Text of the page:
Some processes are very power intensive and, if the project site is so remote it requires its own power generation plant, it might be good to push certain beneficiation processes downstream
If an existing mine is expanding to another pit location, it may be too far to move run of mine (ROM) ore from one site to another. Partially processing the ore at the new site and transporting concentrate to the original plant may be more economical
There may also be environmental benefits associated with moving a finishing process from a remote mining site in the wilderness to a centralized industrial location where the residual by-products may be more easily contained and disposed of
Reducing lifecycle costs
One of Ausenco’s more recent success stories was the 2017 turnkey construction and commissioning of the Moose River Gold project in Nova Scotia, where expansion beyond the original Touquoy deposit to future pits was always part of the program. The basis of these expansion plans was to haul ROM ore from one pit to the already operating plant, but we needed to find a better way to reduce the number of trucks running on the municipal roads in the area.
While their Beaver Dam was only a few kilometers away from the plant site across a simple trucking route, their other deposits at Cochrane Hill and 15 Mile Stream required over 100 km of travel on busy public roads with weight limitations for trucking. The solution came when we realized this ore was suitable to make concentrate with a high gold recovery rate, so Ausenco proposed building a small concentrator plant at 15 Mile Stream that would result in a 10:1 reduction in the material being trucked to Touquoy. This concentrate would then be introduced to the Moose River plant for final processing and gold production. In addition to reducing total project costs, this approach mitigated both the environmental and community impacts of the project.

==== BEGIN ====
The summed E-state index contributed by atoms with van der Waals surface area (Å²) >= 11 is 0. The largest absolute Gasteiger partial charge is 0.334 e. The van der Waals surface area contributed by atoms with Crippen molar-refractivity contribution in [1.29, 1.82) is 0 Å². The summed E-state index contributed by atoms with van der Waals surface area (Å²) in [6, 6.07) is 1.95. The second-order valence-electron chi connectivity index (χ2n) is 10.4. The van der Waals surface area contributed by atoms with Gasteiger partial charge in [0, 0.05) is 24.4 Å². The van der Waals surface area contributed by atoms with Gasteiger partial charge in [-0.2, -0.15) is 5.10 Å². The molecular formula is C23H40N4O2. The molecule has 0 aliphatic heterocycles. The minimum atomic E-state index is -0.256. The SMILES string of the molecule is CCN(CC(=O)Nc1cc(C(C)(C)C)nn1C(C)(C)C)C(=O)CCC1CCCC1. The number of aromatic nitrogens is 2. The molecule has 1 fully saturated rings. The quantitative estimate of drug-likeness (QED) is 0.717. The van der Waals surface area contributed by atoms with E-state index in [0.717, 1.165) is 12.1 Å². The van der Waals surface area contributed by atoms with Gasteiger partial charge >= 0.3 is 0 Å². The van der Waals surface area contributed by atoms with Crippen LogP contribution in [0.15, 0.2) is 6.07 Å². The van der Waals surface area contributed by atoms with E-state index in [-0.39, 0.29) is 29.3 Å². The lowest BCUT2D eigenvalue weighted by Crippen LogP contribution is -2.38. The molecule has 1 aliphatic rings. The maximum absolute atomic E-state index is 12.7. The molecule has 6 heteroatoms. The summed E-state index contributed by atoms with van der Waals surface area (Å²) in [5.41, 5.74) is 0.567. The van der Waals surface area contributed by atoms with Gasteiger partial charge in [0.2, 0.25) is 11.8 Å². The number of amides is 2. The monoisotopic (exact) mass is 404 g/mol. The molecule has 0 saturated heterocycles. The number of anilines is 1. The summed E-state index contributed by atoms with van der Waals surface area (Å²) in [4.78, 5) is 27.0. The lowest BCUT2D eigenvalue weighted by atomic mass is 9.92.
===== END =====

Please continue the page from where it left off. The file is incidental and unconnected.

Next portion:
Collaboration is key
Over the years, Ausenco has proven that the success of this holistic approach depends on being open, honest and collaborative. To succeed, our technical teams work together across the business, consider all ideas fairly and work collaboratively with client teams to explore a variety of options. From there, we can draw on our in-house technical capability across every transportation mode and metallurgical process to identify how to deliver ingenious solutions that increase project values.
With over 90 years of industry experience, Ausenco has supported more than 500 bulk cargo operations and designed 80% of all slurry pipelines worldwide. Drawing on our extensive in-house technical expertise, we do more than provide unbiased opinions on how best to move your product from Mine to Market. We also deliver fully integrated transportation logistics systems that are fit for purpose and work holistically with both upstream production facilities and the downstream distribution network.
Looking for support on your next project? Our team of experts are ready to help, reach out to Joel Shirriff to learn more.